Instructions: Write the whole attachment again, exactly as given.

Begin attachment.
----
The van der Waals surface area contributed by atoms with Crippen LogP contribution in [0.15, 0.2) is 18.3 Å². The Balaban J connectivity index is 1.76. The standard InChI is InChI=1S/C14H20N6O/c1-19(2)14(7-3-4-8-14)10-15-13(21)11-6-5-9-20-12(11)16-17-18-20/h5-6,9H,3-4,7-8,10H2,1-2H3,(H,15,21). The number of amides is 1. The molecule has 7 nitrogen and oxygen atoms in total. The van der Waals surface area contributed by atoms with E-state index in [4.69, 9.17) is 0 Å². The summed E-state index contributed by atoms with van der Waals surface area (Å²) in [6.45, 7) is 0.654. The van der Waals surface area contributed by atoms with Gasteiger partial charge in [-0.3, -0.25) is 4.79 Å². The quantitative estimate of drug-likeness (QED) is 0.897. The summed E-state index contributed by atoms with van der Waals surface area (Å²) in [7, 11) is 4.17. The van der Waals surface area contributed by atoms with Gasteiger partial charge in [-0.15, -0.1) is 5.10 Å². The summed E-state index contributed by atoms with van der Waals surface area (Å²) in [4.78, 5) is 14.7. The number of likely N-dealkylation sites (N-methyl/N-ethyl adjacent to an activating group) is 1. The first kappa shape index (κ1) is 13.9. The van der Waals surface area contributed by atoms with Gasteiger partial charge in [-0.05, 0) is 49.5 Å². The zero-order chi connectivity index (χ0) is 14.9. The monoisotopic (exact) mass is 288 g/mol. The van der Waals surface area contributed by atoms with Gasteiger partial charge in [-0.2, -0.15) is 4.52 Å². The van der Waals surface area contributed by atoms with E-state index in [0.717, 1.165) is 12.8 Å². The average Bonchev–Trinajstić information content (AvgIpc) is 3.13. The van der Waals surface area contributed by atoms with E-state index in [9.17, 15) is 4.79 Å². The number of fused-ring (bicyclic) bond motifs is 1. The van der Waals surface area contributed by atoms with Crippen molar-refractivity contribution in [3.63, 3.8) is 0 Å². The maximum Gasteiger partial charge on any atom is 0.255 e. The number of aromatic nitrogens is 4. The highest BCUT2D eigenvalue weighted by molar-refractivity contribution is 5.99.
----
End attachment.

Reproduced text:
The van der Waals surface area contributed by atoms with Crippen LogP contribution in [0.15, 0.2) is 18.3 Å². The Balaban J connectivity index is 1.76. The standard InChI is InChI=1S/C14H20N6O/c1-19(2)14(7-3-4-8-14)10-15-13(21)11-6-5-9-20-12(11)16-17-18-20/h5-6,9H,3-4,7-8,10H2,1-2H3,(H,15,21). The number of amides is 1. The molecule has 7 nitrogen and oxygen atoms in total. The van der Waals surface area contributed by atoms with E-state index in [4.69, 9.17) is 0 Å². The summed E-state index contributed by atoms with van der Waals surface area (Å²) in [6.45, 7) is 0.654. The van der Waals surface area contributed by atoms with Gasteiger partial charge in [-0.3, -0.25) is 4.79 Å². The quantitative estimate of drug-likeness (QED) is 0.897. The summed E-state index contributed by atoms with van der Waals surface area (Å²) in [7, 11) is 4.17. The van der Waals surface area contributed by atoms with Gasteiger partial charge in [-0.15, -0.1) is 5.10 Å². The summed E-state index contributed by atoms with van der Waals surface area (Å²) in [4.78, 5) is 14.7. The number of likely N-dealkylation sites (N-methyl/N-ethyl adjacent to an activating group) is 1. The first kappa shape index (κ1) is 13.9. The van der Waals surface area contributed by atoms with Gasteiger partial charge in [-0.05, 0) is 49.5 Å². The zero-order chi connectivity index (χ0) is 14.9. The monoisotopic (exact) mass is 288 g/mol. The van der Waals surface area contributed by atoms with Gasteiger partial charge in [-0.2, -0.15) is 4.52 Å². The van der Waals surface area contributed by atoms with E-state index in [0.717, 1.165) is 12.8 Å². The average Bonchev–Trinajstić information content (AvgIpc) is 3.13. The van der Waals surface area contributed by atoms with E-state index in [9.17, 15) is 4.79 Å². The number of fused-ring (bicyclic) bond motifs is 1. The van der Waals surface area contributed by atoms with Crippen molar-refractivity contribution in [3.63, 3.8) is 0 Å². The maximum Gasteiger partial charge on any atom is 0.255 e. The number of aromatic nitrogens is 4. The highest BCUT2D eigenvalue weighted by molar-refractivity contribution is 5.99.